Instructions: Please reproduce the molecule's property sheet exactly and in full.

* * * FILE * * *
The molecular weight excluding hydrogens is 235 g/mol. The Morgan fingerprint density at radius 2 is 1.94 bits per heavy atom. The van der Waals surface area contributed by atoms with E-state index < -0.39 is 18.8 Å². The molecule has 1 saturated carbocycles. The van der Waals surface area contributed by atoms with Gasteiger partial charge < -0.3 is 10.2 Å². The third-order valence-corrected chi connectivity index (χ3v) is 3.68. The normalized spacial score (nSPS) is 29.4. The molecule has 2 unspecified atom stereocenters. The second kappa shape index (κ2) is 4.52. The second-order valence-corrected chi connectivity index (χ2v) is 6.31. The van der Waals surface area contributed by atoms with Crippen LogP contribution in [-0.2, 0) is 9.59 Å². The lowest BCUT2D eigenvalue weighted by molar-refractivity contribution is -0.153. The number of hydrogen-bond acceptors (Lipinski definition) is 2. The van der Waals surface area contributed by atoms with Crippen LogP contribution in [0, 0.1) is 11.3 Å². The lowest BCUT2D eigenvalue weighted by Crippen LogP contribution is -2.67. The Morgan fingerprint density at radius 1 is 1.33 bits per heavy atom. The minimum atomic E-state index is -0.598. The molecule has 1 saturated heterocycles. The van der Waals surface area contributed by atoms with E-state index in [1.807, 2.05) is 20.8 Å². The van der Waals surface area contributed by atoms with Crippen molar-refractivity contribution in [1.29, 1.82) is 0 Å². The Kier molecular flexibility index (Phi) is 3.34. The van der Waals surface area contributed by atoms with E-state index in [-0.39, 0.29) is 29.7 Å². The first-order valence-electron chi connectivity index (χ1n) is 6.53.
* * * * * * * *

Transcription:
The molecular weight excluding hydrogens is 235 g/mol. The Morgan fingerprint density at radius 2 is 1.94 bits per heavy atom. The van der Waals surface area contributed by atoms with E-state index < -0.39 is 18.8 Å². The molecule has 1 saturated carbocycles. The van der Waals surface area contributed by atoms with Gasteiger partial charge < -0.3 is 10.2 Å². The third-order valence-corrected chi connectivity index (χ3v) is 3.68. The normalized spacial score (nSPS) is 29.4. The molecule has 2 unspecified atom stereocenters. The second kappa shape index (κ2) is 4.52. The second-order valence-corrected chi connectivity index (χ2v) is 6.31. The van der Waals surface area contributed by atoms with Crippen LogP contribution in [-0.2, 0) is 9.59 Å². The lowest BCUT2D eigenvalue weighted by molar-refractivity contribution is -0.153. The number of hydrogen-bond acceptors (Lipinski definition) is 2. The van der Waals surface area contributed by atoms with Crippen LogP contribution in [0, 0.1) is 11.3 Å². The lowest BCUT2D eigenvalue weighted by Crippen LogP contribution is -2.67. The Morgan fingerprint density at radius 1 is 1.33 bits per heavy atom. The minimum atomic E-state index is -0.598. The molecule has 1 saturated heterocycles. The van der Waals surface area contributed by atoms with E-state index in [1.807, 2.05) is 20.8 Å². The van der Waals surface area contributed by atoms with Crippen molar-refractivity contribution in [1.29, 1.82) is 0 Å². The Kier molecular flexibility index (Phi) is 3.34. The van der Waals surface area contributed by atoms with E-state index in [-0.39, 0.29) is 29.7 Å². The first-order valence-electron chi connectivity index (χ1n) is 6.53.